Let me start with the punchline: I believe that the best days for Christianity are ahead of us, not behind us.
A few months ago, I was speaking at a conference when a man in his twenties stood up and asked, "What makes you suggest that the Church has a future? I can't figure out what difference my church is making in my life or in anyone else's." With a huff, he sat back down; the room sat in a stunned silence.
"If that is really true, then your church should close its doors," I replied. "But I see hundreds of examples of faith communities across our nation where that is not the case. Here is the difference: They are measuring their impact by different metrics than most other congregations today."
City of Refuge in Oakland, California founded by Bishop Yvette Flunder, is a good example. They have a small, unassuming building with a newly renovated sanctuary. The rest of the building has been transformed into a community center, hosting dozens of local union offices and non-profit ministries that serve the wider community. They care about the number of people that gather on a Sunday morning, but they define their congregation as the people living within the community.
Or look at The Welcome Church founded by Rev. Violet Little. She is an ELCA pastor who started a church on the streets for homeless women and men in Philadelphia. They meet in the parks throughout the city where Violet carries in a table that serves as the altar. They gather around for a short worship service followed by a shared meal. Some months ago, she began to teach the homeless men and women to knit as an experiment in social enterprise. Today, you can buy their knitted scarves, hats, and gloves online. They are making a meaningful difference in the lives of these homeless people and the communities in which they live.
In both of these examples, these faith communities are measuring their "Sunday attendance." But they are equally concerned about the crime rates in their communities. Just as they measure the weekly offering, they are also measuring the unemployment rate in their communities. Their "scorecard" is not simply inwardly focused, as is the case in too many of our churches. These congregations care about the difference they are making in the world.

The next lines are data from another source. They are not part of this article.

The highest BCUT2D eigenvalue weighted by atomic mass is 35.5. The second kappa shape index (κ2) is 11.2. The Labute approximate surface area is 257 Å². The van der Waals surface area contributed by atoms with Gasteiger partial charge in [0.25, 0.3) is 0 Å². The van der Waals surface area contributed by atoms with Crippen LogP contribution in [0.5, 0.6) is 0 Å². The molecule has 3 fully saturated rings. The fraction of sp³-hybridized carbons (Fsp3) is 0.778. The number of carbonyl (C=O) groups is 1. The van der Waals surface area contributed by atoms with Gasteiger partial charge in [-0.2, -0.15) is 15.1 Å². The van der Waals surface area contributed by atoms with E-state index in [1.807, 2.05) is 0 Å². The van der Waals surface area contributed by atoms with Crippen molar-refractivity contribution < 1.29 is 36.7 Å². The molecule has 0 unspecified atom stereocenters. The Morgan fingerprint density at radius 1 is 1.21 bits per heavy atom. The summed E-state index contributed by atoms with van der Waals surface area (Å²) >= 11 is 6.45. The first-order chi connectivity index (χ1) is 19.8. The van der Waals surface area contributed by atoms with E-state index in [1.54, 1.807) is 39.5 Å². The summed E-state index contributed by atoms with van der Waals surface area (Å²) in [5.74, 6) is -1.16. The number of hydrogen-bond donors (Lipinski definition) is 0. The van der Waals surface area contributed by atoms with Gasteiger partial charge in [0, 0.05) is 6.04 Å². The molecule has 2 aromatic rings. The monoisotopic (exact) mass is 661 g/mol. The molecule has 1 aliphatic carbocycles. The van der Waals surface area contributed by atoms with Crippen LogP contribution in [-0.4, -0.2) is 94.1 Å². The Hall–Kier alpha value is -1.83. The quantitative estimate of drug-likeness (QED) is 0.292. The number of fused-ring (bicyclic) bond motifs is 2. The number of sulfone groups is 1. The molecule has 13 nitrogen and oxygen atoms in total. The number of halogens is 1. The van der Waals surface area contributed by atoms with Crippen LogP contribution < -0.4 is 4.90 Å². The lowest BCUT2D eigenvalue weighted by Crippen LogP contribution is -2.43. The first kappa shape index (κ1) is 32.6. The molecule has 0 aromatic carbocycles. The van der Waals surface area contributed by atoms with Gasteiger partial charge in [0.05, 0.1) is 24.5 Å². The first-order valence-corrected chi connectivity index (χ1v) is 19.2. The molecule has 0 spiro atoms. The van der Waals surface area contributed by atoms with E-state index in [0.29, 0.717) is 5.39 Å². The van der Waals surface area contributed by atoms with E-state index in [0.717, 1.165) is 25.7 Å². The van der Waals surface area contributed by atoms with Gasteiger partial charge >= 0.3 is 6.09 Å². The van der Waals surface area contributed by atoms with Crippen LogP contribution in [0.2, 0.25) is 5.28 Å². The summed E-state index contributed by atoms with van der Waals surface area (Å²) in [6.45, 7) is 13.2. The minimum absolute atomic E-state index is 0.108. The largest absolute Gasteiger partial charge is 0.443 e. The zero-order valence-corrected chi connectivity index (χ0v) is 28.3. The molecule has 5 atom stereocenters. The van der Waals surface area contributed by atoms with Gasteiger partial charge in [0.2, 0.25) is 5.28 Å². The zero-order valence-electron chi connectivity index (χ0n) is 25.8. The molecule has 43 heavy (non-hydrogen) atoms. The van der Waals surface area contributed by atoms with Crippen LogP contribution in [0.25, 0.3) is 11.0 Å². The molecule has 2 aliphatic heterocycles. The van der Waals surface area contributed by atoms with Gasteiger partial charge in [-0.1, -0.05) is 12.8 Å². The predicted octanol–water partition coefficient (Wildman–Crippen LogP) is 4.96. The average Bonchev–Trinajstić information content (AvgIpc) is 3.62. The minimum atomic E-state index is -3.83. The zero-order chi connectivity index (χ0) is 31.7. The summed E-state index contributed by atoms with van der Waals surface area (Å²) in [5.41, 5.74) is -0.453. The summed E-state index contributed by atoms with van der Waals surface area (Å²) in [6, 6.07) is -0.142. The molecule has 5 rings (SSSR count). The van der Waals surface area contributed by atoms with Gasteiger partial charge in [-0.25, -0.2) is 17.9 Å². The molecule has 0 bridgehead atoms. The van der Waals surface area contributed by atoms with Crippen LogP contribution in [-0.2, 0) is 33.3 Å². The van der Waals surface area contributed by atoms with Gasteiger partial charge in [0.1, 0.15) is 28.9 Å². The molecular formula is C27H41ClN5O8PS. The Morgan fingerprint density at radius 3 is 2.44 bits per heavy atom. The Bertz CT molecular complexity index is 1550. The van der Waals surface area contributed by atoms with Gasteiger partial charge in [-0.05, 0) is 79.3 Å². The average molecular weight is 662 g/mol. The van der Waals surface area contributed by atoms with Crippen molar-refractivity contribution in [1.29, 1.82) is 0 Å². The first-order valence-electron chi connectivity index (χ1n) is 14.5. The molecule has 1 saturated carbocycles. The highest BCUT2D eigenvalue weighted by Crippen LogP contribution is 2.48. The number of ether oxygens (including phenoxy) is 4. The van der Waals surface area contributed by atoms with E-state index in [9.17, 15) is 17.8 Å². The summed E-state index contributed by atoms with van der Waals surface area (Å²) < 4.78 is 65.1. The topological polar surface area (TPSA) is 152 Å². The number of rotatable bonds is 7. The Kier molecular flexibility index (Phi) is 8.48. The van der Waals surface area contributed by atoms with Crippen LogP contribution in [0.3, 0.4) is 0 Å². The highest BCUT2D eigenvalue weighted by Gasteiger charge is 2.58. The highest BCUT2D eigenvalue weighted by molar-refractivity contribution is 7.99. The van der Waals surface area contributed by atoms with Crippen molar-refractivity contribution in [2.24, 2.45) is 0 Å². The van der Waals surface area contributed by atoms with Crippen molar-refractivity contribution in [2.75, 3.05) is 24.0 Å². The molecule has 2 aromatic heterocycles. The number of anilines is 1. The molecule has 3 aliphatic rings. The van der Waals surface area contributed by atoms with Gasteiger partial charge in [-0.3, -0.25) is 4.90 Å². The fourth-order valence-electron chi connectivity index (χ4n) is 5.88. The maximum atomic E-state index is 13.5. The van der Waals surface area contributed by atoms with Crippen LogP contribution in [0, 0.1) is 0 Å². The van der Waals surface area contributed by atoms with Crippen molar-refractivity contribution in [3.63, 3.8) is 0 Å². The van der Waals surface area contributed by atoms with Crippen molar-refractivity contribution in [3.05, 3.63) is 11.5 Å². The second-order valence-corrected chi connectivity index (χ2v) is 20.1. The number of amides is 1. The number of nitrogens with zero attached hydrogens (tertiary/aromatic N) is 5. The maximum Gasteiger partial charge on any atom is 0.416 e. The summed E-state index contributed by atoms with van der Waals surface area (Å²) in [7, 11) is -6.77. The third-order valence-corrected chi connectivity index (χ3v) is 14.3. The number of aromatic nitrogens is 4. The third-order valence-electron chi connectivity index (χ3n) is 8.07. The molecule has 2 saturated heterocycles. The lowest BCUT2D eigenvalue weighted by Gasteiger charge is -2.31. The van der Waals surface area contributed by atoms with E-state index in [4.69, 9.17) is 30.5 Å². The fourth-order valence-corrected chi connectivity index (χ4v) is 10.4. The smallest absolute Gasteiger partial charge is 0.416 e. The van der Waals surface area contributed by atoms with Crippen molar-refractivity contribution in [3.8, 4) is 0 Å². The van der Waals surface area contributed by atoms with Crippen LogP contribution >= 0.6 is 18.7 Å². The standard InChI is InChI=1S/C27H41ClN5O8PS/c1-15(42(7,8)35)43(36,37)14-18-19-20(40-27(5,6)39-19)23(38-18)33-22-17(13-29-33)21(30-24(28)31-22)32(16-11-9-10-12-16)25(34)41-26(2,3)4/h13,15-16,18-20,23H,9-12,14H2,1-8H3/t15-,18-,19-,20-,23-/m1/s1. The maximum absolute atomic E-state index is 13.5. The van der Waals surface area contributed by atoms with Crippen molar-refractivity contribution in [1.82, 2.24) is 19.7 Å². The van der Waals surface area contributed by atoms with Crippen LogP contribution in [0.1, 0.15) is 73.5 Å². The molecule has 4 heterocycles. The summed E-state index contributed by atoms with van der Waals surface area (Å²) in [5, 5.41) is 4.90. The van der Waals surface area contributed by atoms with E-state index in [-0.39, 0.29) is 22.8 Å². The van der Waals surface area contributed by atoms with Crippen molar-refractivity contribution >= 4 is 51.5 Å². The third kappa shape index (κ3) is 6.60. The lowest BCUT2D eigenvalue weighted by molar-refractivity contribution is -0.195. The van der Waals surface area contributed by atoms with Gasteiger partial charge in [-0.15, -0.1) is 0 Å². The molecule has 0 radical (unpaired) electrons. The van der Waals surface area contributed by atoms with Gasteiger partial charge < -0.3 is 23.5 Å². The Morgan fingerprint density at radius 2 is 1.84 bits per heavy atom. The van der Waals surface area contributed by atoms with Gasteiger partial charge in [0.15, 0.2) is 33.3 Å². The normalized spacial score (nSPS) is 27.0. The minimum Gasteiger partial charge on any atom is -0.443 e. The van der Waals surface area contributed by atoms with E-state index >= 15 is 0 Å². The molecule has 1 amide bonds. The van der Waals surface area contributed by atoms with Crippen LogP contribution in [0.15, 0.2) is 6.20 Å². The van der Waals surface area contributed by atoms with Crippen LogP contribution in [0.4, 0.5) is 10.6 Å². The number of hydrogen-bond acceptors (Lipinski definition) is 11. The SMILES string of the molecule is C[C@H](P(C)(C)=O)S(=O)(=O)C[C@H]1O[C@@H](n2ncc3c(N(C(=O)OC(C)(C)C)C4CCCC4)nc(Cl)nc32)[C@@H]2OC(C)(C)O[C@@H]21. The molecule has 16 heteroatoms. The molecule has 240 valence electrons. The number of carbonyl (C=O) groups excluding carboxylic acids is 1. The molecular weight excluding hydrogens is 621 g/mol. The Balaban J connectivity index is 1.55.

This simple shift in focus seems to be one of the key factors in the vitality of churches today and into the future. Here are a few more:
1. Trendlines, not headlines, are reshaping the church. Headlines are designed to get our attention. Trendlines tell us what is happening over time. Headlines tell us that no one is going to church, and Christianity will soon be dead. Trendlines tell us that simply isn't the case. The way we express our faith as individuals and communities is changing…for the better. Crowdsourcing, "going local," and Do-It-Yourself movements, cloud thinking, sharing economies…these and many more are inviting us to explore new ways of being Christian and shaping congregational life. What does a crowd-sourced sermon look like? What can the church learn from the sharing economy where instead of owning something we simply share it as a community (think ZipCar)?
2. Fifty percent of the clergy in many denominations are expected to retire in the next five years. Did you catch that? Then consider that hundreds of our buildings are about to be closed and/or sold because the congregations can't sustain them anymore. We will preside over a tidal wave of change within denominational structures within the next few years. This means, of course, that we have an enormous opportunity for reinvention and repurposing of critical resources to ensure that our best days are ahead. I would invest in three key areas: New ministry development, repurposing of buildings into self-sustaining community centers, and retooling of leaders (ordained and lay) for leadership in this age.
3. Studies show that Millennials are a generous and ambitious generation looking for platforms to effect local, national, and global change. They don't hate Christianity; they just don't see most churches as a partner in the change they wish to create in the world. Christianity is irrelevant to their dreams of global peace, equality, and social enterprise. We must shift this perception. Our first priority should be creating space and platforms for twenty-somethings to create and innovate on a large scale. The church is one of the few global infrastructures that can be leveraged for mobilizing people on a massive scale for the work of justice in the world.
What if we are more than survivors of Christianity's decline? What if we are the pioneers of a new age of Christianity? What if the best of progressive Christianity is yet to come? Henry Ford once said, "Whether you think you can or you think you can't, you are right." When it comes to the healing of our planet, I think we can. When it comes to the fight for justice and equality, I think we can. There may come a day when our churches die, our denominations collapse, and our faith feels irrelevant. But this is not that day. I believe our best days are ahead.